Language variation and change
The Language Variation and Change Theme uses corpus analysis, experimental work and computational modelling in order to understand the causes and consequences of language variation, across speakers, contexts and lexical items.
A significant component involves the construction and analysis of corpora. This aspect builds on the success of the Origins of New Zealand English Project (ONZE). In collaboration with the other themes, the existing ONZE corpora are being radically expanded to include audiovisual data, to cover bilingual speakers, and to include the entire lifespan.
Our Corpus Analysis Tool – Labb-Cat – was recently upgraded (c.f. Fromont and Hay 2012), and continues to be used by increasing numbers of labs around the world. As part of our own corpus building, we have in 2012 transcribed, processed and uploaded data from preschoolers (in collaboration with the Language Acquisition Theme), older New Zealanders (in collaboration with the Language and Ageing Theme), and bilingual speakers of Maori (in collaboration with the Bilingualism Theme).
We have also collected a valuable archive of Earthquake Stories as part of the UC QuakeBox project, and transcription of these stories is ongoing. This collection will form a large, publically accessible, carefully annotated archive, which will be of value to linguists, but also of more widespread interest.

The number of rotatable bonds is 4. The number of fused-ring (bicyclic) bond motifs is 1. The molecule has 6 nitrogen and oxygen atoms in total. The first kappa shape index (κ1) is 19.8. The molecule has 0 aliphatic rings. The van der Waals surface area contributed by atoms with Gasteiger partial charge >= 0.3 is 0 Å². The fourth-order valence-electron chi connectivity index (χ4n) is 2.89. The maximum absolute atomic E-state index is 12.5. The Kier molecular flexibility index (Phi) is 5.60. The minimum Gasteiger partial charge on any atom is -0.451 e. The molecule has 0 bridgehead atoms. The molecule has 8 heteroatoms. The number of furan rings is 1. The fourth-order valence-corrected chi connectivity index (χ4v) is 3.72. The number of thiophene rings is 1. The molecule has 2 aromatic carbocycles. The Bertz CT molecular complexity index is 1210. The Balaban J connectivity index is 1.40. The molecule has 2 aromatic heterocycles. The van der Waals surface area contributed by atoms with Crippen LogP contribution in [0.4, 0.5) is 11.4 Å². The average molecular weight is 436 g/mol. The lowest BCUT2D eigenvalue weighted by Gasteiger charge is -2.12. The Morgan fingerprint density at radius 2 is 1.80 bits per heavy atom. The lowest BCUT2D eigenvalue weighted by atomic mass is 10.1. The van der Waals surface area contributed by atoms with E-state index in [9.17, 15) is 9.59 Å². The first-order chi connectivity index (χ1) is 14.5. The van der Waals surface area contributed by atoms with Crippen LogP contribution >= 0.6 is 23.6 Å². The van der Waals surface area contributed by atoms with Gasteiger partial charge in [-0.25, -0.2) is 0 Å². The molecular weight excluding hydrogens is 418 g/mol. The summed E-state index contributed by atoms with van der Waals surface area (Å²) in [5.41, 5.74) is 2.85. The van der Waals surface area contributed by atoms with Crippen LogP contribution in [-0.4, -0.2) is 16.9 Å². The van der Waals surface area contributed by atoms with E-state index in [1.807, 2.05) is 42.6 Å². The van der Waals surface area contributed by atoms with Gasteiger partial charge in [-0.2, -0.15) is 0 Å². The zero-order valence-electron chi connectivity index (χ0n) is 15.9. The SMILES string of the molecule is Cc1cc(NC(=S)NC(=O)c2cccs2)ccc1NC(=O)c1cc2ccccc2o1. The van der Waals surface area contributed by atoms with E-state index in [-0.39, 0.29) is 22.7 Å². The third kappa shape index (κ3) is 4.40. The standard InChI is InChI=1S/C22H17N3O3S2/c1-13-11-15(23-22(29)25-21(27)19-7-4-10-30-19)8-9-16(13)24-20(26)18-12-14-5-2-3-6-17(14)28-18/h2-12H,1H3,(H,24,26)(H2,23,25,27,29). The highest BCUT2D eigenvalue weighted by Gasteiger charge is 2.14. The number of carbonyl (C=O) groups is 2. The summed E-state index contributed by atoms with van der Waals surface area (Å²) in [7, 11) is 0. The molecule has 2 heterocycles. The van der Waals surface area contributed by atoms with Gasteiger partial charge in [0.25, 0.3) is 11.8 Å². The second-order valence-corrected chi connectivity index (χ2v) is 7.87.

Ongoing work using these corpora aims to understand processes of Language Variation and Change, modelling how variants spread through the lexicon and across speakers. Particular topics under current or recent investigation include changes in the short front vowels, variation in medial /t/, rhythmic variation, and effects of lexical frequency and conversational topic.
A particular recent focus has looked at how skewed lexical distributions can affect speech production and speech perception patterns. Some words are used more by older speakers than younger speakers for example; and some are used more by men than women. Work from corpus analysis and speech perception experiments is showing that these skewed distributions affect speaking and listening, and can influence the course of language change.
The leader of the language variation and change theme in 2016 is Dr Kevin Watson